Saturday, September 15, 2007

"Home is the sailor from the sea, The hunter from the hill."*

I am working.
Working, working, working, working, every free moment.
As Suse would say, flat out like a lizard drinking, which for the longest time I thought meant a lizard, you know, imbibing.
Alcoholic beverages.
Sometimes I am not very bright.

I have this fascinating freelance gig and I am loving it.
It’s a tremendous amount of work, though, and I feel as if every free moment I have, I have to get something done on this project.
Even though the people I am working for are totally laidback and cool.
I just get engrossed and want to keep going.

And I realized today that being a research librarian is just about the perfect job for an antisocial person with OCD tendencies.

Yesterday evening, though, burnt out on research databases, I did a little sleuthing for my friend E whose eight-year-old daughter had brought home from school what E thought might be an age-inappropriate book. (Approved by our (previously evidenced) rather less-than-impressive school librarian. Ahem.)
While neither E nor I believe in censorship, her daughter is a very very bright girl, and very sensitive and a leetle highstrung (have I got any children like that? Hmmm, let me think….) and E was a tad concerned about the effect this book might have on her.
I did some poking through Novelist and WorldCat, and wound up concurring – much more suitable for a middle-schooler - but then felt like I wanted to recommend a few appropriate books that might address the same subject this semi-questionable book thought to address (death).

I wound up emailing E a list of about a dozen books – some dealing with death and how children deal with death (Madeleine L’Engle’s Meet the Austins seemed like a good suggestion, followed with A Ring of Endless Light when E’s daughter is older. Beautifully written and thoughtful, but still good reads. (She has already read Bridge to Terabithia.))

Then I found some books I just thought she’d like. Like me when I was a child, she seems to like many of the old-fashioned children’s books such as Rebecca of Sunnybrook Farm, and lots of LM Montgomery. So I had some fun with those kind of proper English boarding-school type books (you know you know what I mean), even though my favorite reccs were for Kaye Umansky’s The Silver Spoon of Solomon Snow and Michael Buckley’s The Fairytale Detectives.

And then I went upstairs and raided my shelves for a pile of books I thought she might enjoy, based on what I have lent her to read previously: Susan Coolidge’s Katy books, LM Montgomery’s Emily books, The Gift of the Golden Cup, Heidi, Lois Duncan’s Motel for Dogs, Theodore Taylor’s heartwrenching The Cay, and a book I had never read called Catherine, Called Birdy, which I promptly took to bed with me and devoured, staying up far too late to finish.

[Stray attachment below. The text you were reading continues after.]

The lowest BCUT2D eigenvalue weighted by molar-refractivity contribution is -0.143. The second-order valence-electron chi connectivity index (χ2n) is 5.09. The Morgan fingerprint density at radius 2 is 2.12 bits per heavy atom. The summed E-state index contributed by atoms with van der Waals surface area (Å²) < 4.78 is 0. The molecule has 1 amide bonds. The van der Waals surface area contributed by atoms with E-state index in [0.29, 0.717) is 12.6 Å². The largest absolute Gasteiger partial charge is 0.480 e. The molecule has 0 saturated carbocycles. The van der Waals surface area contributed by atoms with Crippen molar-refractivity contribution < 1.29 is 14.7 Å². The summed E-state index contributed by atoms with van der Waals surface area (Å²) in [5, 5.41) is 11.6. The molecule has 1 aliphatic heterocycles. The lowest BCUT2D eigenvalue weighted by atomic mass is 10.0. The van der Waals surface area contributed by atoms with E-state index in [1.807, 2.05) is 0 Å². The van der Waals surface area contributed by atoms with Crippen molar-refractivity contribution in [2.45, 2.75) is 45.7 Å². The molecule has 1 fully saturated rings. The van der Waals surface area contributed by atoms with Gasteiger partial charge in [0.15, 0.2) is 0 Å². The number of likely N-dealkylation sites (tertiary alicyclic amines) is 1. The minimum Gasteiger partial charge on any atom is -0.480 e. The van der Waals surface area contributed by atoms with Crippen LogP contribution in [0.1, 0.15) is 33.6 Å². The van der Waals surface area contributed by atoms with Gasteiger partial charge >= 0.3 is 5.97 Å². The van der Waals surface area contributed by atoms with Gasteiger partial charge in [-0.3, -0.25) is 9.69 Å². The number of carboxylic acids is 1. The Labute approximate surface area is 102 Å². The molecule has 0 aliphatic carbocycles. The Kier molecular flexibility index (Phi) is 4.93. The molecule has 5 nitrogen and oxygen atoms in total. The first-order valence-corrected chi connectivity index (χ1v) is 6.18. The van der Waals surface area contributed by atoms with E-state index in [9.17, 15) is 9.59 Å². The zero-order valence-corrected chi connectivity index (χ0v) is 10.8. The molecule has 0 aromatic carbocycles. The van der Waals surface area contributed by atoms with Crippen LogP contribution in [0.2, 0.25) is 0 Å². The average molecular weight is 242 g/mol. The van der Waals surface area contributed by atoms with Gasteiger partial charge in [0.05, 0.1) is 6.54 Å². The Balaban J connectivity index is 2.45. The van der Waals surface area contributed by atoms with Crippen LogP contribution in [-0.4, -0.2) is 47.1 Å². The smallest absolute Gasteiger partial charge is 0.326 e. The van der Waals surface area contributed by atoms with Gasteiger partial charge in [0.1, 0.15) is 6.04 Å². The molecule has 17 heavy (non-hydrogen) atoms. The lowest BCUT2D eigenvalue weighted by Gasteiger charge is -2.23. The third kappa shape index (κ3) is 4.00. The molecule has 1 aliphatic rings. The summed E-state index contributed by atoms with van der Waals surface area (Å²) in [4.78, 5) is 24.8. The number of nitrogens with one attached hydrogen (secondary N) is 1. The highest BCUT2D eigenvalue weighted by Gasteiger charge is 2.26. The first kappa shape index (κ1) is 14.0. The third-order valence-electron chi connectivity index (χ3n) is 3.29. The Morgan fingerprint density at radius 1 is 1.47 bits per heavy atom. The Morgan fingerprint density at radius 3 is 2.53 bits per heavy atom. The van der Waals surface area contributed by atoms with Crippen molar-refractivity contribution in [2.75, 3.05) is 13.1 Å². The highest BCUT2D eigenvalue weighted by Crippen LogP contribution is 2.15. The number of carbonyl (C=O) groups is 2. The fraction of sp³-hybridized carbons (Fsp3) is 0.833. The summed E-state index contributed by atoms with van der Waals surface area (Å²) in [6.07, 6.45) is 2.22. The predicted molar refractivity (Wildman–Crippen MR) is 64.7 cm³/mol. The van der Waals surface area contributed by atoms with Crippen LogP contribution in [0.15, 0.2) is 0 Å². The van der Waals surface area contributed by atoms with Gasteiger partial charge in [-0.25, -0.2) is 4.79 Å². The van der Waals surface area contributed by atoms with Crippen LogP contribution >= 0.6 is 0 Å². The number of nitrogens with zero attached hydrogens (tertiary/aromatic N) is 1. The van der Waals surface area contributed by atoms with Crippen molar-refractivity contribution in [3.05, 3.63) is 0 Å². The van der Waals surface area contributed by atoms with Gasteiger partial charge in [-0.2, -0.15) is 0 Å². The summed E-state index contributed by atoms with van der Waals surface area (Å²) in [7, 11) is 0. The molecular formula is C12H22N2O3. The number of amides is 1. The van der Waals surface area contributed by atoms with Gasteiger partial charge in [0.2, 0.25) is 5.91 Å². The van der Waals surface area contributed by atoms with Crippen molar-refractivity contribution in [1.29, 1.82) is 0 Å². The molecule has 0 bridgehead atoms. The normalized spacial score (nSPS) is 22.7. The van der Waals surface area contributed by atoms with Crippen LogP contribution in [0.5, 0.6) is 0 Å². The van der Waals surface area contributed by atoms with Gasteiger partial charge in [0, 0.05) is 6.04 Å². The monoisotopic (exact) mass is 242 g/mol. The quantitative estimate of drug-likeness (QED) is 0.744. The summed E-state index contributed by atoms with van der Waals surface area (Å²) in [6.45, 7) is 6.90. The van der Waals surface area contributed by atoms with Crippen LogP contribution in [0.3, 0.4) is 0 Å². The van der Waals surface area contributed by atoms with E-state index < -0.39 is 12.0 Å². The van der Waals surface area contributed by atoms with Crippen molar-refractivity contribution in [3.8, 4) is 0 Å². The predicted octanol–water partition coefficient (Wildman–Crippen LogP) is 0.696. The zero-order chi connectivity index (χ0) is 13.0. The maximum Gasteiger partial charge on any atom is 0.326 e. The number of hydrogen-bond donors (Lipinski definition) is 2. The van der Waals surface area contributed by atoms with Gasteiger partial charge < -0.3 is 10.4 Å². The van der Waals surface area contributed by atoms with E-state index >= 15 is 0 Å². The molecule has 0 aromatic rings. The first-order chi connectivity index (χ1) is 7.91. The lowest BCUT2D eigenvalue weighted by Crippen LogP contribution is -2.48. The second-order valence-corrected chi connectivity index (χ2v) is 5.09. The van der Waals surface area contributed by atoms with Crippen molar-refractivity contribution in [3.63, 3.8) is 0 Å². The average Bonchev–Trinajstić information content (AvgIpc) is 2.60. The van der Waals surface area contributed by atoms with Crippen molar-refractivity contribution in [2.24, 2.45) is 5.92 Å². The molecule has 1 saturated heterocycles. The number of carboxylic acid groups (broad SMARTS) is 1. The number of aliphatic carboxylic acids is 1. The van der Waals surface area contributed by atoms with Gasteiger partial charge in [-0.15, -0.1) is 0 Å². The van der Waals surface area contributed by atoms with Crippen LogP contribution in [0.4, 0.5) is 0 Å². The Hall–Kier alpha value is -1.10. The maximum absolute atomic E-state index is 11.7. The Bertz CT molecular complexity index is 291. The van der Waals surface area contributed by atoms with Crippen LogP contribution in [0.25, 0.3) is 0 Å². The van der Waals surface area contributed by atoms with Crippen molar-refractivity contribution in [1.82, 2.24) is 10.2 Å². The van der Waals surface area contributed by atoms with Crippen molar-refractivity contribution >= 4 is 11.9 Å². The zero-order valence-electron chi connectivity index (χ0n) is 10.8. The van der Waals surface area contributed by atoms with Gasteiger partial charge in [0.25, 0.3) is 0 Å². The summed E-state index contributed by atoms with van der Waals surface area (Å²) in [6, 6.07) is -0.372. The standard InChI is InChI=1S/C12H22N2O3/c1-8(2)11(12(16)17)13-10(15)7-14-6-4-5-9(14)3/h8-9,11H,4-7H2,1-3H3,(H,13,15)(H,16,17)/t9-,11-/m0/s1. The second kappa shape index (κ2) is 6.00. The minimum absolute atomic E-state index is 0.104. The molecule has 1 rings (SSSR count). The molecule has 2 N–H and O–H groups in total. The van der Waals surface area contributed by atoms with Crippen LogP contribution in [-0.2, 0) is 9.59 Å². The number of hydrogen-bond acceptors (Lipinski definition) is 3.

Wonderful book. Funny and smart and honest, with the most endearing heroine I have encountered in quite some time, a heroine with whom, were I a medieval maiden, I would want to hang out.
I added it to E’s daughter’s pile when I finished.

And now I am back to Mirabilis, and stalled a bit on Map of Love, because frankly, I don’t know nearly enough (as in, NOTHING) about British colonialism in Egypt to not have to look stuff up constantly, and it’s somewhat tough going.

And now my boys are home, home from the NASCAR-themed birthday party.
G’night.

***********

*AE Housman - UPDATED: Ok, the quote I really wanted was, as Suse pointed out, "Home is the sailor, home from the sea, and the hunter home from the hill." Which are the first lines of Robert Louis Stevenson's Requiem, and which Housman later used, apparently in honor of Stevenson. Thank you, dear Suse.

6 comments:

Suse said...

It's not often I can correct you, oh wise and educated librarian friend, but Robert Louis Stevenson wrote those lines first in his Requiem. Housman was apparently honouring Stevenson when he put them in one of his 'Additional Poems' (I forget which).

"Home is the sailor, home from the sea, and the hunter home from the hill."

Makes my eyes prickle every time I hear or read it.

Lazy cow said...

LOVED Catherine, Called Birdy. Apparently The Midwife's apprentice is v.g. also.
I also love being asked for advice on kids' books and would have recommended most of those. Haven't heard of a couple of them, however, so must rectify that.
What was the inappropriate book?
Glad you're enjoying work.

Suse said...

Re Update: you're welcome.

Now must fly, am flat out like a lizard imbibing hahahahahaha. You're funny.

crafty said...

OK now I feel really dumb. What does that lizerd thing mean?

Hi! I followed you here from somewhere? Suse maybe. I saw your dog hate mail comment and was intrigued. I have since visited your dog post. I am relatively new to blogging, and all this blog politics is doing my head in, I thought it would be a bit of fun, but apparently it's serious business! ;)

crafty said...

I mean lizard.

jessmonster said...

I wasn't really sold on Solomon Snow - although it was by no means a bad book, it just didn't hook me.

Yes, Karen Cushman has a few others - her latest is The Loud Silence of Francine Green, with a departure from her usual medieval age to the McCarthy era. I liked it.

I LOVE coming up with book recommendations like that - especially when you know the child in question. I know a few kids who I squirrel away ideas for - so satisfying. I'm curious about the age inappropriate book.

Oh, oh! You should recommend her A Drowned Maiden's Hair - deals with death, orphans, all the usual stuff. I think it would be appropriate - but you ought to read it and make up your mind. It's well worth it.